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Wreck linked to slave trade

November 29, 2008|Thomas H. Maugh II | Maugh is a Times staff writer.

Texas researchers have discovered the wreck of the slave ship Trouvadore, which slammed into a reef off the coast of the Turks and Caicos Islands in 1841, freeing the 193 Africans who were being brought to the U.S. South for a life of servitude.

It is the only known wreck of a ship involved in the illegal slave trade, said marine archaeologist Don Keith, president of the underwater archaeology institute Ships of Discovery in Corpus Christi, Texas.

One of the female Africans on board was shot by the crew, but the rest escaped and were rescued by local authorities. Their descendants may now make up a significant proportion of the 30,000 residents of the island country. The Spanish crew members were captured and sent to Cuba for trial. Their fate is unknown.

The team also found the wreck of the U.S. brig Chippewa, a War of 1812 naval vessel that had been pressed into service to patrol the Caribbean and stop the African slave trade. It was sunk in 1816 after striking the same reef and was identified by its unique carronades, a type of cannon.

"We have the two halves of a cat-and-mouse game of illegal slave ship trade," Keith said Tuesday at a news conference organized by the National Oceanic and Atmospheric Administration, which partly funded the search.

The Trouvadore had been largely forgotten by the country's natives, Keith added.

But in 1993, Keith and the late Grethe Seim, founder of the Turks and Caicos National Museum, stumbled on an 1878 letter -- now stored at the Smithsonian Institution in Washington -- describing the sale of two glass-eyed, wooden African dolls. The dolls were said to have come from the wreck of a slaver, and the letter gave details about its location and the ship's passengers.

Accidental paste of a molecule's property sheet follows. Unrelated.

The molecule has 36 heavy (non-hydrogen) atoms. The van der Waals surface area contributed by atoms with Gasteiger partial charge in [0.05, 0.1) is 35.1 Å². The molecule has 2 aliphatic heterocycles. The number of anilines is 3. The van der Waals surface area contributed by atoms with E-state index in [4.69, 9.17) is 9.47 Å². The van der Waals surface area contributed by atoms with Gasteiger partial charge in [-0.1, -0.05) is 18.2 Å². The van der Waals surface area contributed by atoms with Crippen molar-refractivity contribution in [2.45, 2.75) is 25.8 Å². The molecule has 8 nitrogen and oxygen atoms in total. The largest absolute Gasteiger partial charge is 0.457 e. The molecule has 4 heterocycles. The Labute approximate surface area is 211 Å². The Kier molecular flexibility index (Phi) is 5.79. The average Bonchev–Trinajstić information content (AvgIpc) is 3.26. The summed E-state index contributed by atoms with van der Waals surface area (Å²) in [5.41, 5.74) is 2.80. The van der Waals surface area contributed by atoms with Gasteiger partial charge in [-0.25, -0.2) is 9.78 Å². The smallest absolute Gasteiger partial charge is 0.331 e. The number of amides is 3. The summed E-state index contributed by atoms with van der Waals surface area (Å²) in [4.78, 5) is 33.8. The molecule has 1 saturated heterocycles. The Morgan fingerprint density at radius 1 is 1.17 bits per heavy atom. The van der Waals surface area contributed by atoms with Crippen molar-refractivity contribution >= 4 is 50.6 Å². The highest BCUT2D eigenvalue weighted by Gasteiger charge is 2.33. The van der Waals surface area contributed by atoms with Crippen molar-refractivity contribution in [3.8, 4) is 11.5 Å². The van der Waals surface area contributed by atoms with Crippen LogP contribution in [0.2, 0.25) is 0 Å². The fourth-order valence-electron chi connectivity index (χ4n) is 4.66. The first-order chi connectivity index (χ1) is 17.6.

The letter said the ship sank near a local landmark called Black Rock on the coast of East Caicos. Eventually, the team found the remains of the ship in 9 feet of water about two miles west of Black Rock, where the vessel had apparently been pushed by wind and current.

The wreck had been stripped for salvage, but careful measurement of the hull remains provided the link. "We have compelling evidence that this is the Trouvadore," Keith said at the conference.

Many of the ship's survivors were forced to work in the country's salt ponds for a year to pay for their rescue, but they were then freed.

At the time of the wreck, authorities in Caicos asked for a list of the English names given to the slaves. The list, which could help identify their descendants today, has not been discovered.

The African idols that led to the discovery of the wreck are on display at the American Museum of Natural History in New York. They turned out to be kava kava dolls, which are produced only on Easter Island in the Pacific Ocean. Why they were on the ship is still a mystery.

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thomas.maugh@latimes.com

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